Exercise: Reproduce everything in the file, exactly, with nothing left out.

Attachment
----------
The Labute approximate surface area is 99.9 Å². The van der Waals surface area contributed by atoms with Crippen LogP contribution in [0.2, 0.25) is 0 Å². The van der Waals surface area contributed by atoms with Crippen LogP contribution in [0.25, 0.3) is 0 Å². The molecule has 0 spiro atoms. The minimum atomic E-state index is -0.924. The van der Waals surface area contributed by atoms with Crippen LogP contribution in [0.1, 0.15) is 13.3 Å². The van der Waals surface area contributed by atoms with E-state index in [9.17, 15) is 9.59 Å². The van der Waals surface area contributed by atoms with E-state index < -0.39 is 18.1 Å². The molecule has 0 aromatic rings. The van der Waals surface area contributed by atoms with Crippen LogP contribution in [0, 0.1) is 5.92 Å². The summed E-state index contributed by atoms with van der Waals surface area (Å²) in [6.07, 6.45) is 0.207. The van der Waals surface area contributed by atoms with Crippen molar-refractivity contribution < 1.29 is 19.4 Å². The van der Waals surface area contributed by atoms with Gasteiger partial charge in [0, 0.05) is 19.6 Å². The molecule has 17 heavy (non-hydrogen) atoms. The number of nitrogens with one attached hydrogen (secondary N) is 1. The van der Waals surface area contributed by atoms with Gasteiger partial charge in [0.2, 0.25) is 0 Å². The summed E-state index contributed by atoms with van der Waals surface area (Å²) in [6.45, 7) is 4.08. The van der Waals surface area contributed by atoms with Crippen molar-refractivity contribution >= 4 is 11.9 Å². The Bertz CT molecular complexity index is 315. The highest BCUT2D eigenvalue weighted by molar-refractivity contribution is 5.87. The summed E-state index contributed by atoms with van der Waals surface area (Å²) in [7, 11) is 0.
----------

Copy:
The Labute approximate surface area is 99.9 Å². The van der Waals surface area contributed by atoms with Crippen LogP contribution in [0.2, 0.25) is 0 Å². The van der Waals surface area contributed by atoms with Crippen LogP contribution in [0.25, 0.3) is 0 Å². The molecule has 0 spiro atoms. The minimum atomic E-state index is -0.924. The van der Waals surface area contributed by atoms with Crippen LogP contribution in [0.1, 0.15) is 13.3 Å². The van der Waals surface area contributed by atoms with E-state index in [9.17, 15) is 9.59 Å². The van der Waals surface area contributed by atoms with E-state index < -0.39 is 18.1 Å². The molecule has 0 aromatic rings. The van der Waals surface area contributed by atoms with Crippen LogP contribution in [0, 0.1) is 5.92 Å². The summed E-state index contributed by atoms with van der Waals surface area (Å²) in [6.07, 6.45) is 0.207. The van der Waals surface area contributed by atoms with Crippen molar-refractivity contribution < 1.29 is 19.4 Å². The van der Waals surface area contributed by atoms with Gasteiger partial charge in [0, 0.05) is 19.6 Å². The molecule has 17 heavy (non-hydrogen) atoms. The number of nitrogens with one attached hydrogen (secondary N) is 1. The van der Waals surface area contributed by atoms with Gasteiger partial charge in [0.2, 0.25) is 0 Å². The summed E-state index contributed by atoms with van der Waals surface area (Å²) in [6.45, 7) is 4.08. The van der Waals surface area contributed by atoms with Crippen molar-refractivity contribution >= 4 is 11.9 Å². The Bertz CT molecular complexity index is 315. The highest BCUT2D eigenvalue weighted by molar-refractivity contribution is 5.87. The summed E-state index contributed by atoms with van der Waals surface area (Å²) in [7, 11) is 0.